* Cranberries are versatile and can be combined with many other flavors. Try mixing cranberry juice with other juices such as apple, orange or grape. Dried cranberries can be used in place of raisins, added to nuts, granola or oatmeal. Fresh or dried cranberries work well in quick breads such as muffins and in sweet breads and yeast breads. For a color and flavor mix up, try adding fresh or cooked cranberries to green salads, roasted vegetable medleys, fruit salads, whole grain bowls or to sauces or meat marinades.

Fresh cranberries can be preserved and used to make such novel canned items as spicy cranberry salsa and cranberry orange chutney. They can also be dehydrated at home.

For cranberry recipes and more information, visit

By: Melanie Jewkes, Utah State University Extension family and consumer sciences faculty, 385-468-4838,

Thinking Outside the Box for 2020 Thanksgiving

Recent recommendations from Governor Gary Herbert have stated that the Thanksgiving holiday must be different this year if we are to lower our record-high COVID-19 numbers. These recommendations can leave us wondering how to manage the changes while still keeping our family traditions alive and staying close to loved ones. Consider these tips.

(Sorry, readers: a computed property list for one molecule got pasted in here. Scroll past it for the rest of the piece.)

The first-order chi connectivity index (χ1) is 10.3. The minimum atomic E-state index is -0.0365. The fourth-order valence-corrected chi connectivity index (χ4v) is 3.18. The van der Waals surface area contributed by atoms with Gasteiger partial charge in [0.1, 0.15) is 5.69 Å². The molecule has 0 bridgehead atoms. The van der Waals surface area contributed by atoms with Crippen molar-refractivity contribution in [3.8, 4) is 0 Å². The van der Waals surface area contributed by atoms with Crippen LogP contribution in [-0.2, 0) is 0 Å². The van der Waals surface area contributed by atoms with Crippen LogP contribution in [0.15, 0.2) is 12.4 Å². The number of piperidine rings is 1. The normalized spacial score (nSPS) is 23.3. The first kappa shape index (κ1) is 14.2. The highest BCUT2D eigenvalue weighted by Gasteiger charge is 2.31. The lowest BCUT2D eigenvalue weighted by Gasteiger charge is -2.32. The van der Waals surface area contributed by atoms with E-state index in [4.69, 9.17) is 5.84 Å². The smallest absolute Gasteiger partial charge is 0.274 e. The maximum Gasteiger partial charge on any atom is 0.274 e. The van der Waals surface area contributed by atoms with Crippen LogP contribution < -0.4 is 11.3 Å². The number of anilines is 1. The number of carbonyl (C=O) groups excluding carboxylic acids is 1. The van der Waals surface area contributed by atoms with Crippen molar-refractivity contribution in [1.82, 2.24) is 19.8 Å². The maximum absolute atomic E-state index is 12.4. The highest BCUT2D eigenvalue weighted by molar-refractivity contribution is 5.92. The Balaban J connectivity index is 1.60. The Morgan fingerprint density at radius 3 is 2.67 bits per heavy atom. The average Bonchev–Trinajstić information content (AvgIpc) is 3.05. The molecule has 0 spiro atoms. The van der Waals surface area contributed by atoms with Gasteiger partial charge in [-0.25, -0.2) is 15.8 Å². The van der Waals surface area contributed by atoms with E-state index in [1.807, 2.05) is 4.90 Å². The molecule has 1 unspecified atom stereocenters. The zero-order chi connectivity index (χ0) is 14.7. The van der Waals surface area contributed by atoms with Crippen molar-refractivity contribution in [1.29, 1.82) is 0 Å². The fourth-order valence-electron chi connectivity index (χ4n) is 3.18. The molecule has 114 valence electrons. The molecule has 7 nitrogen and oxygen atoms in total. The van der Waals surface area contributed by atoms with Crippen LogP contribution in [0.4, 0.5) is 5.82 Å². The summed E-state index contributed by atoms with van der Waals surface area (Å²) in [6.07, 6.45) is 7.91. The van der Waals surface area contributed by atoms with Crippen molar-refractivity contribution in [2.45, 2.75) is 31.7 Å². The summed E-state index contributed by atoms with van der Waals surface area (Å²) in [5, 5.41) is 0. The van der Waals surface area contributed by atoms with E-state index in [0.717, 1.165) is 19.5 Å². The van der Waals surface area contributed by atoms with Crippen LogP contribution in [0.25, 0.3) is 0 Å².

Talking to Loved Ones about Gathering

* Recognize that your family members may not agree with your choice to attend/not attend gatherings this year. However, it is important to express your needs and feelings, focusing on keeping everyone safe and healthy. Always be kind, and express how you feel using “I” statements, such as I feel____ because____. Also, don’t forget to listen.